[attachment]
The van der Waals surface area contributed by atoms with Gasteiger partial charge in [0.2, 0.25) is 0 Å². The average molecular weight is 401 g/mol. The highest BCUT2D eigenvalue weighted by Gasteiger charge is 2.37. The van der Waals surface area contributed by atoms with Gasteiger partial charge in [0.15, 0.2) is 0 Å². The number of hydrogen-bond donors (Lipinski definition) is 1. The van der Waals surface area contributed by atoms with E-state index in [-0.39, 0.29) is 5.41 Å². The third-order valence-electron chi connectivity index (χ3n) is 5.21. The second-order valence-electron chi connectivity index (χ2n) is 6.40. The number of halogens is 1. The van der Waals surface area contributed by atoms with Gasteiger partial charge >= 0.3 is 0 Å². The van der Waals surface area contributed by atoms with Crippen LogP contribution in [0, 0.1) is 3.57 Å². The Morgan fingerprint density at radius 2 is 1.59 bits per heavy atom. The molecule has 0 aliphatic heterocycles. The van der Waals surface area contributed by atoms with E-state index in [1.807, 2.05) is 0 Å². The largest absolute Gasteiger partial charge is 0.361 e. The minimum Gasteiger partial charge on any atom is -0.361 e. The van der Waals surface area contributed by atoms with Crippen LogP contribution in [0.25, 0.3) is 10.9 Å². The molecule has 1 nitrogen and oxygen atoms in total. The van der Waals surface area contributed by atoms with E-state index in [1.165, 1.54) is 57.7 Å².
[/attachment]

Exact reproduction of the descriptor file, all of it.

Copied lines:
The van der Waals surface area contributed by atoms with Gasteiger partial charge in [0.2, 0.25) is 0 Å². The average molecular weight is 401 g/mol. The highest BCUT2D eigenvalue weighted by Gasteiger charge is 2.37. The van der Waals surface area contributed by atoms with Gasteiger partial charge in [0.15, 0.2) is 0 Å². The number of hydrogen-bond donors (Lipinski definition) is 1. The van der Waals surface area contributed by atoms with E-state index in [-0.39, 0.29) is 5.41 Å². The third-order valence-electron chi connectivity index (χ3n) is 5.21. The second-order valence-electron chi connectivity index (χ2n) is 6.40. The number of halogens is 1. The van der Waals surface area contributed by atoms with Gasteiger partial charge >= 0.3 is 0 Å². The van der Waals surface area contributed by atoms with Crippen LogP contribution in [0, 0.1) is 3.57 Å². The Morgan fingerprint density at radius 2 is 1.59 bits per heavy atom. The molecule has 0 aliphatic heterocycles. The van der Waals surface area contributed by atoms with E-state index in [1.807, 2.05) is 0 Å². The largest absolute Gasteiger partial charge is 0.361 e. The minimum Gasteiger partial charge on any atom is -0.361 e. The van der Waals surface area contributed by atoms with Crippen LogP contribution in [0.25, 0.3) is 10.9 Å². The molecule has 1 nitrogen and oxygen atoms in total. The van der Waals surface area contributed by atoms with E-state index in [1.165, 1.54) is 57.7 Å².